While every liberal democracy in the world claims to guarantee free expression in some form, the United States is essentially the only country where the government may not "take sides" on contentious issues by censoring expression based on the speaker's viewpoint. As the post-October 7 examples show, many European countries have indeed taken a side in the public discourse over the Israeli-Palestinian conflict—in a way that might surprise many American observers: calls for a ceasefire and an end to what they see as an Israel-perpetrated genocide are criminally prohibited hate speech, while support for continued attacks is constitutionally protected. This strange result illustrates the unintended consequences of allowing governments to pick and choose which beliefs are unlawful "hate speech" and which are fair criticism.

The notion—dominant the in most of the world—that hateful speech is not "free speech" dates at least to the global post-World War II reckoning with Nazism. Under the paradigm of "group libel," scholars and activists called for new laws prohibiting expressing hatred towards any race or religion. While the laws would cover all races and religions, as well as other protected categories, it's understandable that fighting anti-Semitism was mostly driving the efforts. With some national constitutions, like Germany's, citing human dignity as a paramount constitutional value, most countries soon followed suit.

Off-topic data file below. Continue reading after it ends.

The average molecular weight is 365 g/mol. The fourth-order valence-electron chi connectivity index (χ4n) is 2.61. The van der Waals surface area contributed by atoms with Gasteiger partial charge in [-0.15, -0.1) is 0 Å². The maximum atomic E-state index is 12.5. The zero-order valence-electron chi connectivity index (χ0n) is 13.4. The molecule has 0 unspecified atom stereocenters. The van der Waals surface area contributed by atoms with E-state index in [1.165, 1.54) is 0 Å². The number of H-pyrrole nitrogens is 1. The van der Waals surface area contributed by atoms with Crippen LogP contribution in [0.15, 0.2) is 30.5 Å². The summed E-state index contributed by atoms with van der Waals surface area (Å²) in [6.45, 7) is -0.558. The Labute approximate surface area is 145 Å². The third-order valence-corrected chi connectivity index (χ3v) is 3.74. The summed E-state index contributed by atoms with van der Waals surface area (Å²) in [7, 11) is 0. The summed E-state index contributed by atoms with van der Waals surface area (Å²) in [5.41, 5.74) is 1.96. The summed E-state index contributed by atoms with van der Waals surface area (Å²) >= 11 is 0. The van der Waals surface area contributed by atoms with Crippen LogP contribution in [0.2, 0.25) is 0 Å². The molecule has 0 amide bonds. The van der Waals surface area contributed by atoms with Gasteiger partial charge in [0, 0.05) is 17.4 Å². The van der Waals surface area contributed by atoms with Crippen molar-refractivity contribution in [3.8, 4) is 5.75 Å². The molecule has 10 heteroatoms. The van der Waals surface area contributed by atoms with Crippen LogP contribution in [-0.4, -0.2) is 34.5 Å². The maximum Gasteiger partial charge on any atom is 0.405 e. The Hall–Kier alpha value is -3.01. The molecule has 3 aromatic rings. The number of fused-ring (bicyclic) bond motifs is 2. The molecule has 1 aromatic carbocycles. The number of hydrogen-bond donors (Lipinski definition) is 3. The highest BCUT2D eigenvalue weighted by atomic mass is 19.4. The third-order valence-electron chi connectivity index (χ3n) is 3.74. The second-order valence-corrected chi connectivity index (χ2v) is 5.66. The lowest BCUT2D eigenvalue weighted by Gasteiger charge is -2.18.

Those efforts continue to this day: "As a matter of principle," said UN Secretary-General António Guterres in 2019, "the United Nations must confront hate speech at every turn." Indeed, in recent years, countries such as Brazil, Scotland, France, Germany, and South Africa have enacted or introduced new or expanded hate-speech laws that cover online speech or gender identity. But hate speech is notoriously hard to define, and these systems often give wide latitude to officials to decide what these terms even mean and who should be prosecuted, discretion which officials often use in inconsistent and unpredictable ways.